Tuesday, June 29, 2010

DVD Review - How the Earth Changed History

How the Earth Changed History (released on DVD and Blu-ray June 29) answers the following questions: How did the Earth alter human progress--and finally, how do humans alter the Earth?

Narrated by Professor Iain Stewart, the series takes us through 5 parts--"Water," "Deep Earth," "Wind," "Fire," and "The Human Planet." Each parts covers basic science and, of course, history--all synthesized in a neat package which is easy to digest and understand. There's a rather aimless feeling in the first couple parts, without much to tie them together, until "Fire" and "The Human Planet" when Stewart busts out his thesis--the balance between humans and the Earth is tense and must be kept in good order.

Along with the breathtaking visuals, How the Earth Changed History grabs your attention as Stewart bounds across every nook and cranny of the Earth from a narrow coal tunnel in England to the deserts of the Sahara. His youthful enthusiasm and clear voice helps greatly. He's involved at every step and he's rather daring, doing certain things. such as walking through fire (with a suit, of course), which I would never do.

My complaints, few as they may be, warrant a couple lines. First, the assertion that history and climate is somehow "untold" is stretching it. There are plenty of history books which mention climate change, albeit not as in depth, along with the usual overextension and peasant revolts in regards to civilization collapse. In fact, Jared Diamond's excellent book, Collapse, is dedicated to the exact subject. Second, the doom and gloom of global warming is poured on in the final ten minutes. However, the solution isn't much of one. Carbon sequestration and finding new energy sources are discussed, but the urgency to implement these plans isn't conveyed.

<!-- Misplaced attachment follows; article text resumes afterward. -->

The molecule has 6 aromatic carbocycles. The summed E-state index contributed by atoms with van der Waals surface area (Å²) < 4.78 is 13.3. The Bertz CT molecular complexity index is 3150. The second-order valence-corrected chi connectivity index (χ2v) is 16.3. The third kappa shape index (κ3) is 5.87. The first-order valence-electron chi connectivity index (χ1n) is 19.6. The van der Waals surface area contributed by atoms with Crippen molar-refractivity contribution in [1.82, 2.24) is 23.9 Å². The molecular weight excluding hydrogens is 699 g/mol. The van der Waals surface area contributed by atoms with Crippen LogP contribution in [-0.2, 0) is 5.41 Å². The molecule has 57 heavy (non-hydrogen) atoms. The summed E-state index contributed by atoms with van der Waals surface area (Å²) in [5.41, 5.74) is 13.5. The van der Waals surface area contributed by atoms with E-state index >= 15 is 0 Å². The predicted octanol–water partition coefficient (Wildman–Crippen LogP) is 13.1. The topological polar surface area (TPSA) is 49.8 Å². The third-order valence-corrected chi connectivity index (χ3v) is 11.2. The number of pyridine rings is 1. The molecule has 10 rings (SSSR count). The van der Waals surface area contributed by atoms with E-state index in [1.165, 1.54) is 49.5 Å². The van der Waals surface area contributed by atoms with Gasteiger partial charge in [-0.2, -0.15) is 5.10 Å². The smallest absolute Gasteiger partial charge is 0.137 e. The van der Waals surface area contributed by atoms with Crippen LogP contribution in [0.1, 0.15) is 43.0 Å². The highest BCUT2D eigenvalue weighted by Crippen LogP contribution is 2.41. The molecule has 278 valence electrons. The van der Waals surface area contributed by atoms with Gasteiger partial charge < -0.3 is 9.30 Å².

How the Earth Changed History provides a solid foundation of science and history, notably the effects climate had on human development and shows the converse--the effects humans have on climate--in modern day. All in all, it's a very solid production and educational as well.

Score: 8.7/10

Own it on DVD June 29!
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